Clause 4 makes retrospective provision with regard to local plan inquiries, held under the Town and Country Planning (Scotland) Acts of 1969 and 1972. There have been no simplified planning zone inquiries in Scotland yet.
As in England and Wales, neither of these clauses imposes any new burden on Scottish planning authorities. They are intended to put on a firm statutory footing the charging arrangements which have operated in practice for a number of years.
In conclusion, this short Bill provides formal charging powers which everybody had assumed existed for some 20 years. Today we are concerned with the principle of the Bill. The Government consider that the Bill is soundly based on the principle that it is reasonable for the user of a public service to pay for itincluding, in this case, an essential provision for retrospective payment. I commend the Bill to the House.
Lord Williams of Elvel: My Lords, the House will be grateful to the noble Viscount for introducing what he rightly says is a short Bill. It is, nevertheless, an important Bill, as I am sure he recognises. I do not intend to move the amendment that I have tabled, not
The noble Viscount quite rightly said that there was a problem which the Government had to meet. With Clauses 1, 3 and 5 of the Billlooking at the futurethere seems to be no particular problem. We shall discuss in Committee whether the measures the Government are replacing are right or wrong, whether indeed local authorities should pay the planning inspectorate for the costs of inquiries when those are imposed by statute, whether local authorities should be invited to sign a blank cheque, which is effectively what it is, without any appropriate agreement between themselves and the planning inspectorate on costs, and so on. We shall pursue a number of detailed points in Committee.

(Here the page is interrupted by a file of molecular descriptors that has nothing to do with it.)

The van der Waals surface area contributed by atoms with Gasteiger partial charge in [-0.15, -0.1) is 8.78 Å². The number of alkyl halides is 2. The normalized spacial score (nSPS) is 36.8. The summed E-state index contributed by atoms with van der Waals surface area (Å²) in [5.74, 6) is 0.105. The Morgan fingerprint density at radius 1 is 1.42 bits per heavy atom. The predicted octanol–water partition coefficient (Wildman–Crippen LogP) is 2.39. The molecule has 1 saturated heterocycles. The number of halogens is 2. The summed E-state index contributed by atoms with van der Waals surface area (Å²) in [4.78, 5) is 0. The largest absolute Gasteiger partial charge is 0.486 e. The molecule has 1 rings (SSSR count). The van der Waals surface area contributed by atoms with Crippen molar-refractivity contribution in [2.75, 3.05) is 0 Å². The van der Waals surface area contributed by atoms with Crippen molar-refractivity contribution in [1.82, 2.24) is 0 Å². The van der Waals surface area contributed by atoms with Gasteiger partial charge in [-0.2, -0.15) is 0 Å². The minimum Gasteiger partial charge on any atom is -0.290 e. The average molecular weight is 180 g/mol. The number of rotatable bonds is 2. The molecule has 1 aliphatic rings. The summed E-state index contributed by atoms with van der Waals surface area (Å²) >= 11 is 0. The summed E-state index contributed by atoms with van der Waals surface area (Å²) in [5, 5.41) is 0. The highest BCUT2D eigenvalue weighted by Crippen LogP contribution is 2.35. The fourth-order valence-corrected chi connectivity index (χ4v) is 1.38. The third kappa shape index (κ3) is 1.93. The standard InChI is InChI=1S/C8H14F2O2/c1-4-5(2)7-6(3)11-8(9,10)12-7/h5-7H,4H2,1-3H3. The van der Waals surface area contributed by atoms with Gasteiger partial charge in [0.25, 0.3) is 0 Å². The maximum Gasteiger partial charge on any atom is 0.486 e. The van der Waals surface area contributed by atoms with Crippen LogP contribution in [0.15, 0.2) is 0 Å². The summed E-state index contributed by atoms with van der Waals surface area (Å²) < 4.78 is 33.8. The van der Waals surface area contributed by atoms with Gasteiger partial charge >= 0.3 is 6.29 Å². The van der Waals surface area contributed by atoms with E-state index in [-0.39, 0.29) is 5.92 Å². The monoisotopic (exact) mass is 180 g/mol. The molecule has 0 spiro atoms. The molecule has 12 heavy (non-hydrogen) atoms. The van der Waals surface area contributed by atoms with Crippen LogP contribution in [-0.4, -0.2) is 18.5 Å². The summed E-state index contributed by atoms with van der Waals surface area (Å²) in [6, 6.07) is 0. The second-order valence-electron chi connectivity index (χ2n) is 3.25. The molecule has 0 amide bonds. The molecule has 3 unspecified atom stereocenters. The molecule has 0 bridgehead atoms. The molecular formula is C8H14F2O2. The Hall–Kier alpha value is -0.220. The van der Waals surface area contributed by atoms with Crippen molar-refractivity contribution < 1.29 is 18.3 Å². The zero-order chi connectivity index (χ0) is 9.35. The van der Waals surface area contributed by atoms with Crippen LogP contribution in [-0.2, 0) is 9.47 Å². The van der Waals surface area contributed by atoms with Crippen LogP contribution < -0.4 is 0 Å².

Had the Bill stopped there I do not think that there would be any point of major principle between us. There would be points of detail. But in Clauses 2 and 4 the Government have introduced retrospective legislation. The noble Viscount is quite right to say that the matter has not been tested in the Scottish courts and that therefore there has been no repayment. He was right in saying that under the Town and Country Planning Act 1971 development plan inquiries were mandatory and charges were levied, and have been levied since then. They were levied for approximately 21 years.
This arrangement was challenged by Birmingham City Council in 1992 on the ground that the Government had no authority from Parliament to levy those charges. Birmingham City Council won the case. It was clear to the court that an implied contract did not constitute proper authority for the Government to levy charges on local authorities in this respect. As the noble Viscount went on to say, the Government decided that they would have to rectify the position. In the meantime, the money that had been paid by local authorities to government over those 21 years, was repaid. I have a figure of 97 local authorities. I believe that the noble Viscount said that there were 102, but the matter is not of great significance.
The money was paid back to local authorities with interest on the grounds that it had been levied by government ultra vires. Since 1992 charges have either not been paid because local authorities realised that the court had decided that the Government were acting ultra vires in levying such charges, and such charges as were paid have been put into a suspense account pending the matter being cleared up in one way or another.
As the noble Viscount quite rightly said, it is a question of transferring from one public pocket to another in the sense that, as long as one eliminates the council tax element of local authority revenue, it is the revenue support grant that supplies the bulk of local authority revenues. So if the Exchequer gives to local authorities with one hand it can take away with the other.